In a televised meeting on Saturday with his ministers of foreign affairs and defense, Mr. Putin said Russia would, indeed, design and build weapons previously banned under the treaty — something the United States says Russia is already doing — but would not deploy them unless America did so first.

“I would like to draw your attention to the fact that we must not and will not let ourselves be drawn into an expensive arms race,” Mr. Putin told his ministers. Money to build the new missiles, he said, will come from the existing defense budget.

The treaty had prohibited the United States and Russia from testing or deploying land-based missiles able to fly in what are known as short or intermediate ranges: 300 to 3,400 miles. Both countries have sea- and air-launched missiles that fly in these ranges.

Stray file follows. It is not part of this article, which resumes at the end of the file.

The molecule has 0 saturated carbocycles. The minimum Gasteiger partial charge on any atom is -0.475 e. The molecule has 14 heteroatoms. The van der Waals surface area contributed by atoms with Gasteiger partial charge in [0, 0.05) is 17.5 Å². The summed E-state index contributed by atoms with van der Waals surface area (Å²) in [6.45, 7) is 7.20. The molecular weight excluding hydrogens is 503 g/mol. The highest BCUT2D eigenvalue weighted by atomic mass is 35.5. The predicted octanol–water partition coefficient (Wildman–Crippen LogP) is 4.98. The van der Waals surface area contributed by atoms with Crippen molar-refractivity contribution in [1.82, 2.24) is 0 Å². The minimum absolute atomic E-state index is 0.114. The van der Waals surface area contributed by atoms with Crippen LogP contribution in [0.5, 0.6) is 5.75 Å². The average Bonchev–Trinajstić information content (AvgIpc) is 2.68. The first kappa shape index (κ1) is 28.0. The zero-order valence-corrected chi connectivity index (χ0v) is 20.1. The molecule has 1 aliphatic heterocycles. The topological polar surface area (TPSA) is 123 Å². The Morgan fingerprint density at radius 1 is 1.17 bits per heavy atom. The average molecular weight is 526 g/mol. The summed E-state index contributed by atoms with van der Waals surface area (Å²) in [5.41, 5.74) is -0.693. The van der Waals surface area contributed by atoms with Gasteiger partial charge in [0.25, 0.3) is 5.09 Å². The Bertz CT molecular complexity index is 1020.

[Read more: U.S. suspends nuclear arms treaty with Russia.]

The minister of defense, Sergei K. Shoigu, suggested that Russia in coming months design and test a land-based launcher for its maritime cruise missile, called the Kalibr, an analogue to the American Tomahawk, and a new short-range ballistic missile.

“I agree,” Mr. Putin said. “Our response will be symmetrical. Our American partners announced that they are suspending their participation in the I.N.F. Treaty, and we are suspending it too. They said that they are engaged in research, development and design work, and we will do the same.”